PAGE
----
3 poems by Duane Anderson

Duane Anderson (B&W)

Small opportunities are often the beginning of great enterprises.

After years of living on earth,
searching for that next great enterprise,
I gave up trying, deciding to wait my time

until I entered the next phase of existence,
whether it was Heaven or Hell, one of
the last two opportunities in my next life,

then begin the process all over again, and when
that time comes, I will be rooting for heaven,
dreaming of a second chance.

 




Answer just what your heart prompts you.

They asked me what my name was,
but I did not tell them.
They asked me for my driver’s license
and car registration,
but I refused to give them either.
They asked me to step out of the car,
but I stayed inside and locked the doors.

The police officer broke the window,
pulled me out of the car, arrested me,
and now I sit in a jail.
It was just one of those days
when my heart was on vacation,
still recovering from a broken heart,
now hoping it enjoyed our new home.






When it is not necessary to make a decision,
it is necessary not to make a decision.

When it is not time to be confused,
it is time not to be confused.
Our fortune teller had gone into 
the nether world of madness,
far beyond the point where I had gone before.

My fortune tonight, one of making no decision,
and I am happy with that.
I can go back to sleep,
lay back in my chair,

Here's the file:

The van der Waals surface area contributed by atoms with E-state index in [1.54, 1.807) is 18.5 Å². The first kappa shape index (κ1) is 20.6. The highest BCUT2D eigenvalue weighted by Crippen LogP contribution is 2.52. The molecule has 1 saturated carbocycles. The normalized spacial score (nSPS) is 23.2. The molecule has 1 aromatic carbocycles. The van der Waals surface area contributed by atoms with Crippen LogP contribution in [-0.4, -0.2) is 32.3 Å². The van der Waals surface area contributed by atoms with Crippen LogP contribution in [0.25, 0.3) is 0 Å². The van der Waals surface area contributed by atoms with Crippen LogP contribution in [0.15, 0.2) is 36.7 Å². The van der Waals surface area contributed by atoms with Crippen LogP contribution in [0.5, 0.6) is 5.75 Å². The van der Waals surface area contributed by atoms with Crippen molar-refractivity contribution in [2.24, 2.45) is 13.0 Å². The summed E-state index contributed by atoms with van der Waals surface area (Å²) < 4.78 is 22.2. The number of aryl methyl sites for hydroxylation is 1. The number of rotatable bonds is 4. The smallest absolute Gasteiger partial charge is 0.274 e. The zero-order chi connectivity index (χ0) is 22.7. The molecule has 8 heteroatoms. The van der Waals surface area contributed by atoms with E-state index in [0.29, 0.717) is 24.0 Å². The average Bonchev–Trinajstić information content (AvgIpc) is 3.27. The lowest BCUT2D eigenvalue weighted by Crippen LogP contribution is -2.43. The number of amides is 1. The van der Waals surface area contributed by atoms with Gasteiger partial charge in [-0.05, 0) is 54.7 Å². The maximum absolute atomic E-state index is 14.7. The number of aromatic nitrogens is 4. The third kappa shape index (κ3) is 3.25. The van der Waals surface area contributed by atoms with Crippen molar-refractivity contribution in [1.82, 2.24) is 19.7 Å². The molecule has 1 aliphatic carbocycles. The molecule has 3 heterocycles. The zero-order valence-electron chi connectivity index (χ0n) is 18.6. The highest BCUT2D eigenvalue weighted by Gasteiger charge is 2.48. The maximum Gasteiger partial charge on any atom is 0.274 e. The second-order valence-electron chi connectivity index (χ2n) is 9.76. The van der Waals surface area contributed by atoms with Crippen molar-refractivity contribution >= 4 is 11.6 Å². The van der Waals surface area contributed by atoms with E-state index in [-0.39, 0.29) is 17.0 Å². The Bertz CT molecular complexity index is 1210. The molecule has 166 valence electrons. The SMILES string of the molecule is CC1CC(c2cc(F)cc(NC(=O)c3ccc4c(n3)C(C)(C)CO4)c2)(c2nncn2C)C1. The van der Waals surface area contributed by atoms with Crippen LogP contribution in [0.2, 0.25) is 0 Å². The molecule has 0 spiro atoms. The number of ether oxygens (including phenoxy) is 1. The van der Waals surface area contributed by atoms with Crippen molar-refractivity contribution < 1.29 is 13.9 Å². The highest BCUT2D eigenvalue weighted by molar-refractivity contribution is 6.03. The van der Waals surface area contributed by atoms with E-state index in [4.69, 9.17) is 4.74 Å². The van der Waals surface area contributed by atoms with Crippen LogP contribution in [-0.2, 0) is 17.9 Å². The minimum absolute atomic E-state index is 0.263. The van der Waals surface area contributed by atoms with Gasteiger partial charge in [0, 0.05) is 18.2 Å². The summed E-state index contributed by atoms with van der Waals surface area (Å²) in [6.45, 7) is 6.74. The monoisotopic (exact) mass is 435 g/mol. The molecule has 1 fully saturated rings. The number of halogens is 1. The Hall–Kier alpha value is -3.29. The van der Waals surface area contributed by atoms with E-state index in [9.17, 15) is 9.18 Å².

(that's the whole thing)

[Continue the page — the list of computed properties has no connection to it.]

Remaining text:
but wait, each of those requires
me in making a decision.

As long as I live,
I will always be forced in making one.
Will I, or won’t I?
It is only in death
that this fortune becomes true,
and another decision must be made,
life or death?

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Duane Anderson currently lives in La Vista, NE.  He has had poems published in Fine Lines, Cholla Needles, Tipton Poetry Journal, and several other publications. He is the author of ‘Yes, I Must Admit We Are Neighbors,’ ‘On the Corner of Walk and Don’t Walk,’ and ‘The Blood Drives: One Pint Down.’

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Published by darcie friesen hossack

Darcie Friesen Hossack is a graduate of the Humber School for Writers. Her short story collection, Mennonites Don’t Dance, was a runner-up for the Danuta Gleed Award, shortlisted for the Commonwealth Writers Prize and the Ontario Library Association's Forest of Reading Evergreen Award for Adult Fiction. Citing irreverence, the book was banned by the LaCrete Public Library in Northern Alberta. Having mentored with Giller finalists Sandra Birdsell (The Russlander) and Gail Anderson Dargatz (Spawning Grounds, The Cure for Death by Lightening), Darcie is now completing her first novel where, for a family with a Seventh-day Adventist father and a Mennonite mother, the End Times are just around the corner. Darcie is also a four time judge of the Whistler Independent Book Awards, and a career food writer. She lives in Northern Alberta, Canada, with her husband, international award-winning chef, Dean Hossack.

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